DR. SABRINA MINHAS
Dr. Sabrina Minhas is a podiatrist based out of Philadelphia, Pennsylvania, and a graduate of Temple University School of Podiatric Medicine. She is currently the Secretary of the American Association for Women Podiatrists, an organization dedicated to fostering the personal and professional growth of female podiatric physicians. Additionally, Dr. Minhas is the Current President-Elect for the Pennsylvania Podiatric Medical Association, an organization that she has been proudly involved in for many years.
Q1.What made you want to be a DPM?
I knew that I wanted to help people since I was a child. When I was in high school, I became a lifeguard and I saw people of all ages who had foot or ankle problems. My brothers were both athletic, and I noticed how many of their friends seemed to have foot and ankle issues frequently that needed podiatric care. I began to research the profession and the more I found out about it, the more I realized that it would be a good fit for me. I shadowed a few DPM’s while I was an undergraduate student, and I was able to watch them perform some in-office surgical procedures, as well as treat a wide array of lower extremity pathologies. Those experiences confirmed my desire to join this profession.
Q2.What made you want to become a leader in the profession?
This is a tough question as I always knew that I wanted to give back to the profession in any way that I could, but I never considered myself to be a leader. I have been an APMA and AAWP member since I was a student, and I was trained by some excellent DPM’s while I was in residency. These attendings during my residency were involved with the PPMA, and they encouraged me to become involved with the PPMA and expressed to me the importance of joining and giving back. I became a local delegate to my division of the PPMA, and then I was elected to a board position 2 years later. I enjoyed learning about the PPMA and getting involved and helping our members, and I have been lucky enough to attend the APMA House of Delegates for the last few years. I was also fortunate to receive the Rising Star Award for the State of Pennsylvania in 2014. Becoming a part of the PPMA helped me realize how important it is to serve our profession. I was delighted when the AAWP approached me about becoming more involved with their board. Initially, I had too many other responsibilities so I could not commit to them, but I am happy that last year I was able to join them as their Secretary.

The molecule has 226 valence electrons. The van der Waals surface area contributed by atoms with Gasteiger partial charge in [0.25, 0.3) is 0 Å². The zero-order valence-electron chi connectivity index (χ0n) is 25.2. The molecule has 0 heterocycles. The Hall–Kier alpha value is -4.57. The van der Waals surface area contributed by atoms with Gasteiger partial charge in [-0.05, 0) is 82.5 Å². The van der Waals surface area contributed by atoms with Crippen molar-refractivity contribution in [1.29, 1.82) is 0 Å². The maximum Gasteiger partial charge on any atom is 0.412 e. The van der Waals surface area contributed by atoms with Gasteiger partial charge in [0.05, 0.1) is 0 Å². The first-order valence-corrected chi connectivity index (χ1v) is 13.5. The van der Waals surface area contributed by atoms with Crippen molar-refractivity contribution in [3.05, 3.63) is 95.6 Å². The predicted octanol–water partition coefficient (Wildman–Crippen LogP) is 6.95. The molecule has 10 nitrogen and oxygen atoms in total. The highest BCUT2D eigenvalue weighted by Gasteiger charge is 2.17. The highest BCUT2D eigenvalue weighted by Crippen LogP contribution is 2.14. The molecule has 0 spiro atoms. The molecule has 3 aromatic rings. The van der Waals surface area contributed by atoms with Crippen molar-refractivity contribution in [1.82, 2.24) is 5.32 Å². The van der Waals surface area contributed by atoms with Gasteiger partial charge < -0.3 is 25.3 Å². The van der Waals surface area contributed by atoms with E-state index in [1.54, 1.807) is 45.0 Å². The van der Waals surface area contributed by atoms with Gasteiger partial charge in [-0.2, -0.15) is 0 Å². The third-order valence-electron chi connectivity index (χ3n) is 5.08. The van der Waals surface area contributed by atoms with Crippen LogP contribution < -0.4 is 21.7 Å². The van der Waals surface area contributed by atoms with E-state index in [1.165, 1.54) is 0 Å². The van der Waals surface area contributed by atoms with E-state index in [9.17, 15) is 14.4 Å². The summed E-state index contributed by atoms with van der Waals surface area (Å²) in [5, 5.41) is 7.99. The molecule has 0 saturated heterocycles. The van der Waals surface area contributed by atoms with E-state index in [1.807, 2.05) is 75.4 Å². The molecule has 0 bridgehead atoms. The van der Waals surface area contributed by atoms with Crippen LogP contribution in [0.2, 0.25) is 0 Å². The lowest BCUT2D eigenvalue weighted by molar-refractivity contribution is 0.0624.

Q3.What is some advice you would have for anyone wanting to be a leader in this profession?
My advice would be to go for it! Get started with local State Associations and then go from there. Find Podiatric Associations that interest you and reach out to their boards to become a member. There is a lot of opportunities to give back and help grow this profession.
Q4.Who is someone that inspires you and why?
I would have to say my husband inspires me every day – he is the most intelligent person I know, and he has a very calming personality. He is good-natured and altruistic and rarely loses his cool. Incidentally, he is also a DPM, and his kindness and compassion to his patients inspire me every day and drives me to be the best that I can be.
Q5.What is some advice you have for women in this profession?
My advice for women podiatrists would be to never limit themselves and to work hard for every opportunity that is available for them to grow professionally. At the same time, it is important to rate your priorities and never lose sight of your goals no matter what obstacles you may face.